Trainhoppers in Del Rio, TX


Seeking solace from a long, long drive across West Texas, our Bus came full up and into the strippy mall that is Del Rio, Texas. Initially, we had planned to Bus it up at an RV park I had stayed at here in town on some past galavant, knowing that it had a bar (the Buzzard’s Roost, how can you beat that name?) on grounds, but major renovations were happening and so we continued down the road looking for a place we could call a patch of our own grass for at least the afternoon. Deputy needed to run. Tristan needed to run, and the Lady and I at least needed to get out of the cockpit for awhile. Turning to the typically trusty Google Maps, we first set out to find a cafe where we could proceed henceforth to find ourselves a park to lolligag about. Del Rio, friends, is not the type of Texico border town that is going to jump at the chance to provide you a plethora of options when it comes to coffee. The Lady, in particular, was looking for an iced chai — a delicacy she had come to crave in perhaps the one part of America where Starbucks was not a household name, let alone little local coffee shops — but all we could find were a few coffee and donut places, all of which were wrapping it up for the day by the time we were interested in just getting started.

So it was that we found ourselves heading to the park sans a caffeinated fix, the Bus pulling her hard time through the sun, Deputy barking out the window at every passing car and a general state of defeat permeating the hollows of her majesty, VW.

Until we got to the park. A bright green stretch of grass growing in the middle of this sweltering nowhereland, a creek flowing through it, other wanderers out with their dogs (a German shepherd was leaving as ours was just getting out of the Bus) and a pavilion full of traveling warrior types sipping cans of beer about 50 feet from where the Lady set up our picnic. She laid out one of our many blankets, an orange and white afghan of a picnic blanket, oranges stacked in the corner and went Indian style as she began to read further into her latest book. Deputy took off to play with another dog in the park, belonging to the travelers at the pavilion, and I rested my head for a smoke in her lap.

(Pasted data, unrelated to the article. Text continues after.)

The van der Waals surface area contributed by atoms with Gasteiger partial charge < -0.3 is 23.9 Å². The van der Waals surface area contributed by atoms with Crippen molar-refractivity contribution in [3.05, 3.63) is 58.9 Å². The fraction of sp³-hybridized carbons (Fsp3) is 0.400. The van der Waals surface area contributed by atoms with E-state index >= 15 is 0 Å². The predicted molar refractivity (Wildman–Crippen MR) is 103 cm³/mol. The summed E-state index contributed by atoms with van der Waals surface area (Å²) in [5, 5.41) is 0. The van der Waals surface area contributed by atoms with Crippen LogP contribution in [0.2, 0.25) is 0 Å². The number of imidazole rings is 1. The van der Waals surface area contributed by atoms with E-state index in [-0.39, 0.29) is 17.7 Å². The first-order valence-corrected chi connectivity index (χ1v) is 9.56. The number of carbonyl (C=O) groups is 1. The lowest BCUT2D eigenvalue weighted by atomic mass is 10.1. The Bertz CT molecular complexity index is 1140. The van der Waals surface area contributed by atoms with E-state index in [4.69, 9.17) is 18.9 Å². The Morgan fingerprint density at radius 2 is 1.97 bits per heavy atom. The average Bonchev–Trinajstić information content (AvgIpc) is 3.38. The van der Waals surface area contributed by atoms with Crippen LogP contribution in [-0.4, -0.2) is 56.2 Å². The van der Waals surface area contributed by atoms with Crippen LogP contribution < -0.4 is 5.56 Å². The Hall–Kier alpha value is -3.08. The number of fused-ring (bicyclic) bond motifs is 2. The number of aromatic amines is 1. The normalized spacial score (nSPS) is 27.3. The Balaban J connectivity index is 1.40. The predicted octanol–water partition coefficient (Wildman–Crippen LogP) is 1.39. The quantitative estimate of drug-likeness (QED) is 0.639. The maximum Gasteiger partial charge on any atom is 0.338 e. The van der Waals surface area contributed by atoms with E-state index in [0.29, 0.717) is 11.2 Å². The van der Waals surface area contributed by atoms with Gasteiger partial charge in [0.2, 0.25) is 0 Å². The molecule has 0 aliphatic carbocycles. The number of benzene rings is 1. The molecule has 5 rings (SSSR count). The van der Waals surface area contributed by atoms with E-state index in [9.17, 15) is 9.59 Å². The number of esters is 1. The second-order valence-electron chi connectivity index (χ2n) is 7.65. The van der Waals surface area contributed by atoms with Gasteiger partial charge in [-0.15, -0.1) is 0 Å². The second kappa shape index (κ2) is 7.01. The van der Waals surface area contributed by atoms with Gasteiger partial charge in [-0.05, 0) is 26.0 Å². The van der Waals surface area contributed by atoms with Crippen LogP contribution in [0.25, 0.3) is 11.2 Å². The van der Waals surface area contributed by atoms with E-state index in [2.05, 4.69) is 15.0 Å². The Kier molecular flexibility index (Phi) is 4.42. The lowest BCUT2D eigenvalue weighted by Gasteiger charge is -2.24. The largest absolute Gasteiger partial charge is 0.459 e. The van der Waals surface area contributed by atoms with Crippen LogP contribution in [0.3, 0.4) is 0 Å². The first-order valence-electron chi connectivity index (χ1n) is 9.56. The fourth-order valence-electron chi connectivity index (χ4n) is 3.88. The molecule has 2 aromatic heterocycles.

The hour played on. Tristan, with his own version of reckless abandon, prodded sticks into the creek bed and ran full force back and forth from the Bus to our corner of the park. Deputy managed to lure the travelers over our way, first a young girl with torn up, post-punker clothing and short hair, a large knife brandished shining from her belt and resting under her right arm. The other dog, a little white pit bull type of a mutt, was hers and she recounted how she’d found him in a train yard and yes, it was harder hopping trains with a puppy, but she couldn’t just leave him there out in the rain and now they’re like true companions and then of her exploits with her boyfriend, a young man himself, wearing overalls and an old thyme conductor’s hat, who brought us over and offered up a beer, which I didn’t take both because I guess I’m a little snobby when it comes to Milwaukee’s Best and also because they didn’t look like they had a ton of money, so I figured I’d let them enjoy their own beers. I immediately regretted it. It is probably quite rude to turn down a beer. If ever offered an alcoholic drink by a fellow on the wayward, always take it.

Still, we talked for awhile about where they’d been, where we were going, families and dogs on the road. Then, as the trainhoppers headed back to their pavilion to roll doobies and hang with the local homeless population, I packed up our picnic and we headed out to find some food, the Lady picking up a dead fish laying on the riverbank and began chasing the boy around with it like an underwater bully. The days are growing so beautiful along the Rio Grande.